Chicago is not alone in its zeal for living and working under a living, breathing roof.

In San Francisco, dozens of plants were tested for a 2.5-acre green roof planned for the new California Academy of Sciences building, which is to be completed in late 2008. And at Ford's Rouge Dearborn Truck Plant in Dearborn, Mich., 10 acres of green roof have been installed.

While many tout the environmental benefits, such as helping reduce the so-called urban heat island effect that can make downtown areas hotter than the surrounding suburbs, proponents say they also have practical advantages. Green roofs extend the life of roofs because they protect the roof from weather extremes.

While each installation is different, studies have found green roofs can cut summer cooling needs and winter heat losses by about 25 percent, according to Green Roofs for Healthy Cities North America, a not-for-profit industry association.

Snodgrass said many of his customers are businesses, governments or institutions. Few residential homeowners install green roofs because the size of their homes usually prohibits them from enjoying the economies of scale available to larger buildings, Snodgrass said.

Plant varieties

Many of the plants Snodgrass grows in the greenhouses on his Harford County farm come from an equally challenging environment, rocky alpine slopes.

The hardy succulents can grow in three inches of soil, go long periods without water and have thin roots that won't work their way into the roof's waterproof covering.

Snodgrass said he rejected many varieties in his search.

"There are a lot of considerations when you start putting plants on a roof. It's not as easy to maintain as your front yard," said Snodgrass, who has a book coming out this summer on the topic.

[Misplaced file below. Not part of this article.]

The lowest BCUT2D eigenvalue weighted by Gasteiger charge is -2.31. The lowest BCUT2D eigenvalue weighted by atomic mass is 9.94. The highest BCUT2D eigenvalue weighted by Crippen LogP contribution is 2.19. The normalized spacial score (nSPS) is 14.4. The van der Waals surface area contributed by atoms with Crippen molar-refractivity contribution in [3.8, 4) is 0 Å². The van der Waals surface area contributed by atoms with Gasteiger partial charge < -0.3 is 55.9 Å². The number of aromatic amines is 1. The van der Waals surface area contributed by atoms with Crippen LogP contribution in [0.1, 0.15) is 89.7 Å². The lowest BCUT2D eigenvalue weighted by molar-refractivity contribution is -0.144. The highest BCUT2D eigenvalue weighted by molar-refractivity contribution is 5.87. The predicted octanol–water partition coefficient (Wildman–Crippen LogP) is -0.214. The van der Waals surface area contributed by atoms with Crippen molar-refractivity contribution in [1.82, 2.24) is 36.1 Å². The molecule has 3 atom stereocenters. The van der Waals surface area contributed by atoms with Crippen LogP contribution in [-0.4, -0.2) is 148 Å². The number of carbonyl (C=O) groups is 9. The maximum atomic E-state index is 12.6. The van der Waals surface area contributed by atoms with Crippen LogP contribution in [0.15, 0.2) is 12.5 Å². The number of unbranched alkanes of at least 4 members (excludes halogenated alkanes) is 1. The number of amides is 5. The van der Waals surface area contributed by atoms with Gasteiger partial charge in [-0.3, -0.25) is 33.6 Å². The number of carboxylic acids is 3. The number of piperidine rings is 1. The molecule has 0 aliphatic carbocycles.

Many grasses, for example, go through dry periods where they can catch on fire, not a good trait for a plant that could be placed on the top of a downtown skyscraper. Others, such as some cacti, can withstand extended drought, but may grow too big and become too heavy for the roof. Mosses and lichens are lightweight and can resist harsh environments, but can't control stormwater runoff. Plants that could potentially escape from the rooftop and become an invasive species also are screened out.

Snodgrass describes the plants he uses as "living machines" optimized to survive in harsh conditions, soak up rainwater when it comes and look good.

Many of the varieties originally came from Panayoti Kelaidis, director of outreach for Denver Botanic Gardens, and a fan of alpine gardens, Snodgrass said.

Kelaidis, who specializes in alpine plants and has traveled to South Africa and the Andes to study various species, said he "didn't really set about trying to develop plants for green roofs."

"We in rock gardening would like to think of it more as a coincidence," Kelaidis said. "I think they are delighted the plants are turning out to be useful."